“Let’s not just talk about our company values, let’s put them into action. Let’s not just memorize them, let’s live them.” Ron Kendrick as quoted in Everyone Leads: It Takes Each One of Us to Make a Difference compiled by Dan Zadra
Recently in a workshop, a participant wondered why her department’s leadership team was comprised only of people with the top titles. Her point was that there were administrative assistants in the department who had good ideas so why not include them.
Her question points out the important difference between leadership and role or position. In most organizations, there is a group which may be called the leadership team or the executive council, or the cabinet. But no matter the name, the group is composed of the people with the top titles who are charged with the responsibility of running the organization. If the organization is a strong one, that group is also composed mostly of leaders. And, in the best situations the leadership group understands there are other leaders in the organizations and fosters and supports leadership in all its facets.
The hard reality is that it is just not possible for people from all levels to serve on the formal leadership team, whatever it is called. The people who serve on the formal leadership team have specific responsibilities to the organization that can not be shared. Sometimes this is a matter of law, sometimes of internal regulations and sometimes it is simply a matter of practicality. Conversely, there are leadership issues that would benefit from the widest possible input and are appropriate for the inclusion of people from all levels of the organization. When that is that case, there is an opportunity for different kinds of leadership teams.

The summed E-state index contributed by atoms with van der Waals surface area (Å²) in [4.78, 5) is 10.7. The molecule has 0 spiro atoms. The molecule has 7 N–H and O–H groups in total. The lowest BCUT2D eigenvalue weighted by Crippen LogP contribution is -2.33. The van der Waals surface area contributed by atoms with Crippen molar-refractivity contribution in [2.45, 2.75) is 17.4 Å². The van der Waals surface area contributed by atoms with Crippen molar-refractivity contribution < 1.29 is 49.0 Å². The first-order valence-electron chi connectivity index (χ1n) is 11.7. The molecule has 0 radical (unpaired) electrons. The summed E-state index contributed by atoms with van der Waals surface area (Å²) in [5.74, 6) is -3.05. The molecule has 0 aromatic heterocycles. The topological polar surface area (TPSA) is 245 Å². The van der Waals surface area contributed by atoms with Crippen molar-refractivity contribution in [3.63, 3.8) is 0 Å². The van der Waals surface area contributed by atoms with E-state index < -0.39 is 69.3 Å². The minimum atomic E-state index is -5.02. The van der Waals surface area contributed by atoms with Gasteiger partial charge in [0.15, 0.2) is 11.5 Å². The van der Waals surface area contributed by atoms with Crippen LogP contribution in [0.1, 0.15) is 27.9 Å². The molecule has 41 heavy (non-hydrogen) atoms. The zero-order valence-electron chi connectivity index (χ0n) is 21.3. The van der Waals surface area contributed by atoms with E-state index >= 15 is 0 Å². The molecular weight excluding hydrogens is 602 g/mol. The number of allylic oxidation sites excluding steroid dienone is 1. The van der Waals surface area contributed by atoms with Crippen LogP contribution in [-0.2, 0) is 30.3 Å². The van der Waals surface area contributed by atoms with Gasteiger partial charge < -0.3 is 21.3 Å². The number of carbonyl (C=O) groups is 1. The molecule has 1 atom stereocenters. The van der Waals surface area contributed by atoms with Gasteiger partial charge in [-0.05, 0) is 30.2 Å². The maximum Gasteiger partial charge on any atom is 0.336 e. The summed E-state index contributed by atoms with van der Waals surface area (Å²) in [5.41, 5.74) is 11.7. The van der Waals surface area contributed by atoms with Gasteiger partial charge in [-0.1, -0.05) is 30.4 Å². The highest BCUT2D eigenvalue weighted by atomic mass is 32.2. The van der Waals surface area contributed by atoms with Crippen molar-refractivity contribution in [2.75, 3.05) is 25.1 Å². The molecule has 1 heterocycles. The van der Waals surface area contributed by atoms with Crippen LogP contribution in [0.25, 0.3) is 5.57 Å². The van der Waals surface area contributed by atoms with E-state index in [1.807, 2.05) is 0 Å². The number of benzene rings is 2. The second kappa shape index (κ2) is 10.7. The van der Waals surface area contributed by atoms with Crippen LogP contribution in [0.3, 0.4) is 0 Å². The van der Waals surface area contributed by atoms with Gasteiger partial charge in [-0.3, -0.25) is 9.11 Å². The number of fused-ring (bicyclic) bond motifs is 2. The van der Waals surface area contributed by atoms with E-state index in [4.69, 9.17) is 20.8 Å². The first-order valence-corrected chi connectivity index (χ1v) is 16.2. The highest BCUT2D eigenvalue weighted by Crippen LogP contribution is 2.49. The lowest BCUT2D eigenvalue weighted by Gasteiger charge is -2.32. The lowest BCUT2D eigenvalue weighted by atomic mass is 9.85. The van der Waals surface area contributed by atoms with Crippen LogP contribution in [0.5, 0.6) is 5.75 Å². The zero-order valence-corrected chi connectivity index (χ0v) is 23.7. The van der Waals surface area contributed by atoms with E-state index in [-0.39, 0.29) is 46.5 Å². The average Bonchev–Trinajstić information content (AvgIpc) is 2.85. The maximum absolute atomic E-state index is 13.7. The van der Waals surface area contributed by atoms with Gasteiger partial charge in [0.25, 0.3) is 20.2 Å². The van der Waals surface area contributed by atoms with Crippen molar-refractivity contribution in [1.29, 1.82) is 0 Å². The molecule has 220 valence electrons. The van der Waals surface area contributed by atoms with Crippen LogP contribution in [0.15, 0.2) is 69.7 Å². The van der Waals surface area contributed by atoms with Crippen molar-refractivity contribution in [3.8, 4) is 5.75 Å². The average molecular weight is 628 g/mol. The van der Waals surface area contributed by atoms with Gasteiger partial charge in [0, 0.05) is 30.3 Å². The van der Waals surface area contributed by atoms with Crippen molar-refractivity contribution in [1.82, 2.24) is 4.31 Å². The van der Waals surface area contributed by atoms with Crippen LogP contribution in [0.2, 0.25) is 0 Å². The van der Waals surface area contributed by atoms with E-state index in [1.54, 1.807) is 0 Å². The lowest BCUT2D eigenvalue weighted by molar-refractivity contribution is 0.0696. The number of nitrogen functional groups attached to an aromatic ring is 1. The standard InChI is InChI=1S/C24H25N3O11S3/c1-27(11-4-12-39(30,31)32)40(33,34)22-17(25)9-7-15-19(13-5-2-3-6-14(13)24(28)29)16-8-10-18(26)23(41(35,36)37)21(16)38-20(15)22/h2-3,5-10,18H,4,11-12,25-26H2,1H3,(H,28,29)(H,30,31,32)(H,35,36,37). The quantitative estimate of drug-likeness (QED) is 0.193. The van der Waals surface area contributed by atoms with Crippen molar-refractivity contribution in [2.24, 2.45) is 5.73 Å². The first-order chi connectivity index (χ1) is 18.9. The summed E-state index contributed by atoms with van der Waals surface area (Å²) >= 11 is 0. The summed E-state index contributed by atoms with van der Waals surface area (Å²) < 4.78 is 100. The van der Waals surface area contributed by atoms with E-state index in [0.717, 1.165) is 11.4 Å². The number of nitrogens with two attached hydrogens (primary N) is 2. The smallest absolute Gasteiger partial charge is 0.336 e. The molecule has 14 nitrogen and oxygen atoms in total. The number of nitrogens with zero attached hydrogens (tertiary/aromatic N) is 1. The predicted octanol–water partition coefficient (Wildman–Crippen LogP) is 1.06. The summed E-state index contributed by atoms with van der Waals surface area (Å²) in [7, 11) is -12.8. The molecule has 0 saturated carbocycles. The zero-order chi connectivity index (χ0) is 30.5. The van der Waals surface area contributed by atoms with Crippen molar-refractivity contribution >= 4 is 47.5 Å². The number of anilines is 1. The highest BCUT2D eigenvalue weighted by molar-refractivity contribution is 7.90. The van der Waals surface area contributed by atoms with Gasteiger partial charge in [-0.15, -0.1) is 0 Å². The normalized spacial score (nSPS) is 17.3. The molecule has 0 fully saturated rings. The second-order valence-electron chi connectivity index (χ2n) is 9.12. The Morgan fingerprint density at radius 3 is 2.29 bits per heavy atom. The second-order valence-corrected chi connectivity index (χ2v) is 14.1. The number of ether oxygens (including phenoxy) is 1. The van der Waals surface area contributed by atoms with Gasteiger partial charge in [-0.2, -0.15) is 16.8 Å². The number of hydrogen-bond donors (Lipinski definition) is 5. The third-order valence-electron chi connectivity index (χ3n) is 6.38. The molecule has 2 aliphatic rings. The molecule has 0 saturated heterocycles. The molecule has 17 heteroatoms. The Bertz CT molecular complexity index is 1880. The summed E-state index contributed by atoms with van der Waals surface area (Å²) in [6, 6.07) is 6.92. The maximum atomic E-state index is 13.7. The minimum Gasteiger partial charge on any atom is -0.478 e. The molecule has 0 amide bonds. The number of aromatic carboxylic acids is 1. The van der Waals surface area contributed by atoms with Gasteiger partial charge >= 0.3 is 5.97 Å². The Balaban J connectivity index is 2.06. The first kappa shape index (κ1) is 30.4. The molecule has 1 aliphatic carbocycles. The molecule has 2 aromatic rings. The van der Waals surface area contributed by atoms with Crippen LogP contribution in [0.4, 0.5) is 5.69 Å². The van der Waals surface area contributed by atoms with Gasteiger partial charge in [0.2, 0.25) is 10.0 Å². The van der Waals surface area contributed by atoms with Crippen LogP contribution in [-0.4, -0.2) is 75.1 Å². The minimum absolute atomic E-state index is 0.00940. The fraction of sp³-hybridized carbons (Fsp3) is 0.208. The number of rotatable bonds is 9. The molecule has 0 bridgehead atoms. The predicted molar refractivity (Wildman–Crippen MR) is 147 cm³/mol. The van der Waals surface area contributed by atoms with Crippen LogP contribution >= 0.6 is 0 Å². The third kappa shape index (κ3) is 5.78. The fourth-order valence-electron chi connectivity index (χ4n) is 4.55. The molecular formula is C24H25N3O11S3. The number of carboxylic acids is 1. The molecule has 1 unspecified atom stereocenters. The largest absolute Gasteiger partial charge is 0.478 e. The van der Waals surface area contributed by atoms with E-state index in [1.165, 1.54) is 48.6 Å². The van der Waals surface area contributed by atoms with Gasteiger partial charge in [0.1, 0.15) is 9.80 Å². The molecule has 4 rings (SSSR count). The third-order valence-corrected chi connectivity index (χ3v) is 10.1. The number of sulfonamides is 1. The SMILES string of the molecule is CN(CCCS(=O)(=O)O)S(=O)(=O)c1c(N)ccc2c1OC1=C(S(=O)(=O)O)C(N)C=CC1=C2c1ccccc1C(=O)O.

But what if your organization doesn’t create these kinds of leadership teams? I still think there is a way for everyone in an organization to start exercising leadership today. Look at your organization’s stated values. There are values for both the larger organization and for your specific department. Take some time to really study those values and think about how they apply to your work and the ways you interact with everyone. Now, start living them – all day, every day, in everything you do. Do your best to make every task, every conversation, each interaction, every question you ask in line with those values. Be intentional about it and, when appropriate, talk about it. If these are the true values of your organization, you will be exercising leadership and over time it will make a difference and be recognized.
If, as can happen, the lived values are different than the espoused values, that will become clear. Or you may begin to see that your personal values don’t match the organizational values. In those cases you may face some hard choices if you want to be a leader in your work organization. You may have to find another organization in which to lead.
However, in my experience, even though we don’t all hit the value standard perfectly every time, trying to live up to the values of a successful organization is an effective way to become a leader. So, don’t wait to be acting on your values and those of the organization and leadership will happen.